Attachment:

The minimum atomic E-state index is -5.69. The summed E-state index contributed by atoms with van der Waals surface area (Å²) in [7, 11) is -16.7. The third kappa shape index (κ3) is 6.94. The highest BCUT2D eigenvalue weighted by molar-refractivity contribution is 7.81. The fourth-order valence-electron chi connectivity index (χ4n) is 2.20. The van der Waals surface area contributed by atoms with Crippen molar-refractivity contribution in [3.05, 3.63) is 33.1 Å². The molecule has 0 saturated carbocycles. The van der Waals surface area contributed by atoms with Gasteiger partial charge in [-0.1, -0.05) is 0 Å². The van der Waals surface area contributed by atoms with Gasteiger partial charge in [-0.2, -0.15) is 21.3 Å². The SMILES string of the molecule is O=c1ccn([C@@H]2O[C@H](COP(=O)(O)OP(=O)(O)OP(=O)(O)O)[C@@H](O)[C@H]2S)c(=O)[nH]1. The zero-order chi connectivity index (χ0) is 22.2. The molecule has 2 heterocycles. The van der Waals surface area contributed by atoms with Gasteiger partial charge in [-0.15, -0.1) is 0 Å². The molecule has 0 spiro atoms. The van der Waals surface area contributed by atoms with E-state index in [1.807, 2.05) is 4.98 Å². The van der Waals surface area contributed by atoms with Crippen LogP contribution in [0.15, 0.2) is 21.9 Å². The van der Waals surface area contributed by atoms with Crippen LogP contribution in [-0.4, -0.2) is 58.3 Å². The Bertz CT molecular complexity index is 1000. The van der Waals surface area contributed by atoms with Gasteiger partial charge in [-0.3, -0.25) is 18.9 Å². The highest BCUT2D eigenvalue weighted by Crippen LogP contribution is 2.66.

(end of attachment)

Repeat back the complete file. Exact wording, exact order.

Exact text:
The minimum atomic E-state index is -5.69. The summed E-state index contributed by atoms with van der Waals surface area (Å²) in [7, 11) is -16.7. The third kappa shape index (κ3) is 6.94. The highest BCUT2D eigenvalue weighted by molar-refractivity contribution is 7.81. The fourth-order valence-electron chi connectivity index (χ4n) is 2.20. The van der Waals surface area contributed by atoms with Crippen molar-refractivity contribution in [3.05, 3.63) is 33.1 Å². The molecule has 0 saturated carbocycles. The van der Waals surface area contributed by atoms with Gasteiger partial charge in [-0.1, -0.05) is 0 Å². The van der Waals surface area contributed by atoms with Gasteiger partial charge in [-0.2, -0.15) is 21.3 Å². The SMILES string of the molecule is O=c1ccn([C@@H]2O[C@H](COP(=O)(O)OP(=O)(O)OP(=O)(O)O)[C@@H](O)[C@H]2S)c(=O)[nH]1. The zero-order chi connectivity index (χ0) is 22.2. The molecule has 2 heterocycles. The van der Waals surface area contributed by atoms with Gasteiger partial charge in [-0.15, -0.1) is 0 Å². The molecule has 0 spiro atoms. The van der Waals surface area contributed by atoms with E-state index in [1.807, 2.05) is 4.98 Å². The van der Waals surface area contributed by atoms with Crippen LogP contribution in [0.15, 0.2) is 21.9 Å². The van der Waals surface area contributed by atoms with Crippen LogP contribution in [-0.4, -0.2) is 58.3 Å². The Bertz CT molecular complexity index is 1000. The van der Waals surface area contributed by atoms with Gasteiger partial charge in [-0.3, -0.25) is 18.9 Å². The highest BCUT2D eigenvalue weighted by Crippen LogP contribution is 2.66.